Results-Based Protection and Communicating with Communities: Summary and Analysis

Organisation: | May 2015 Author: Interaction Results-Based Protection Program
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This paper summarises the webinar and online discussion held by the Interaction Results-Based Protection Programme and the CDAC Network on ‘Communicating with Communities: Analysing the role of information and the flow of communication with affected populations to address protection outcomes’.

A number of key points emerged from the discussion about how effective communication with communities can contribute to reducing violence, coercion, exploitation, and deliberate deprivation experienced by people in times of crisis:

1) We need to assess how information is accessed, controlled, shared and used within communities to identify opportunities (formal and informal) where information can be safely received and acted upon by diverse members of the population.

2) If communities have access to the right information, they can make informed decisions and take practical measures to reduce risk, and are less vulnerable to misinformation and propaganda.

3) Access to reliable information from a trusted information source is especially important in conflict situations, where information needs are fluid and people are reliant on accurate information to keep themselves safe.

4) Communication efforts need to take into account that communities are not homogenous, and formal and informal opportunities should be created to encourage dialogue with different members of the population, especially those most vulnerable to risk.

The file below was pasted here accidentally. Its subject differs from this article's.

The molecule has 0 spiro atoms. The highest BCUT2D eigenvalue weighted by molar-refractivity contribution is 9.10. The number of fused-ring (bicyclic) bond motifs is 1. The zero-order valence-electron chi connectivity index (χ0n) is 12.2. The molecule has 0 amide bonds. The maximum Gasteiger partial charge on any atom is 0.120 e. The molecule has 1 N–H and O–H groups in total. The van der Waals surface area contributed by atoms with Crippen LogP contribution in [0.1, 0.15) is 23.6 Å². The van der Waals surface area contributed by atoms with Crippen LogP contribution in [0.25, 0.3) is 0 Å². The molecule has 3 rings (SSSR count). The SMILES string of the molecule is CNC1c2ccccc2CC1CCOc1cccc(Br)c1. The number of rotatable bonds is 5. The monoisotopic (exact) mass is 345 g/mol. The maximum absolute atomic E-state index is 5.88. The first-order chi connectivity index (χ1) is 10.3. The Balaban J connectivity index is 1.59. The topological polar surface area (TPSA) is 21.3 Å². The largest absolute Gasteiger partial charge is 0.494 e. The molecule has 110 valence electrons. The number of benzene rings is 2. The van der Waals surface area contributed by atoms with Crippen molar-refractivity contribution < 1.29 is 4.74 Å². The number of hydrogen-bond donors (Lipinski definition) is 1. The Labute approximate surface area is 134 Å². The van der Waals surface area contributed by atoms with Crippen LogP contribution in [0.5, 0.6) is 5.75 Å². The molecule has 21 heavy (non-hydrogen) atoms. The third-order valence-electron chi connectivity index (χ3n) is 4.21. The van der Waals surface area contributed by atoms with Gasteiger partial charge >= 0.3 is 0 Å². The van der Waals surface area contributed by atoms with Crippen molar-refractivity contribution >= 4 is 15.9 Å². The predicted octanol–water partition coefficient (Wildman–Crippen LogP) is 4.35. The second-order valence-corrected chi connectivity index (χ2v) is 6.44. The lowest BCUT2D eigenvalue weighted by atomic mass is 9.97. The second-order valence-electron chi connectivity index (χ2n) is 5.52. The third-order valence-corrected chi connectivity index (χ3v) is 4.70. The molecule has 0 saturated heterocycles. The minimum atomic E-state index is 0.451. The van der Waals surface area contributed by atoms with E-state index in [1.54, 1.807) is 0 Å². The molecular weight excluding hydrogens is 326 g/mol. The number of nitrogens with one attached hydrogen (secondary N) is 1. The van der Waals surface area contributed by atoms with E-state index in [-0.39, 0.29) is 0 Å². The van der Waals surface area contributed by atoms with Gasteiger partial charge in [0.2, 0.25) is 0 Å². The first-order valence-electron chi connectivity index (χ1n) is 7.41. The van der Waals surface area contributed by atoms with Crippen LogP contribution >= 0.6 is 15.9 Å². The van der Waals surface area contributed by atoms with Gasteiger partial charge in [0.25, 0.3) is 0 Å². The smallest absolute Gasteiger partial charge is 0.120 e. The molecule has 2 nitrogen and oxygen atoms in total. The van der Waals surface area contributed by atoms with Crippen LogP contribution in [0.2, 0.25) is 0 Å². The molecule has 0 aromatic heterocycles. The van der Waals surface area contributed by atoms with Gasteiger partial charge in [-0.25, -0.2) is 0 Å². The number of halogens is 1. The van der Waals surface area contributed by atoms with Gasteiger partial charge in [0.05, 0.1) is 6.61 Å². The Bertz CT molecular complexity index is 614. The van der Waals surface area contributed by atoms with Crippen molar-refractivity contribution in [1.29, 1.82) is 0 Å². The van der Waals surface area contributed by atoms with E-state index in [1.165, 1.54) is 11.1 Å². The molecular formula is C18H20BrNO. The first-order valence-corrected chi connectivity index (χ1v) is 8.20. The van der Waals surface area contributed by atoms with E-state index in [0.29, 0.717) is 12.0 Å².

One example from South Sudan was setting up an unbranded tea tent for discussion, as formal feedback desks were rarely used by women and children.

5) Being well informed supports good protection outcomes – but information must be relevant, useful and useable. If messages are created/co-created with people at risk, this ensures they will be understood by the target group, and contribute to protection outcomes.

One example from Uganda was former child soldiers developing radio messages for other children who were living in captivity.

6) Coordinated information management between humanitarian actors is critical in ensuring protection issues articulated by community members reach the appropriate cluster, and can be acted upon.

 

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The CDAC Network is a growing platform of more than 30 humanitarian, media development, social innovation, technology, and telecommunication organisations, dedicated to saving lives and making aid more effective through communication, information exchange and community engagement.

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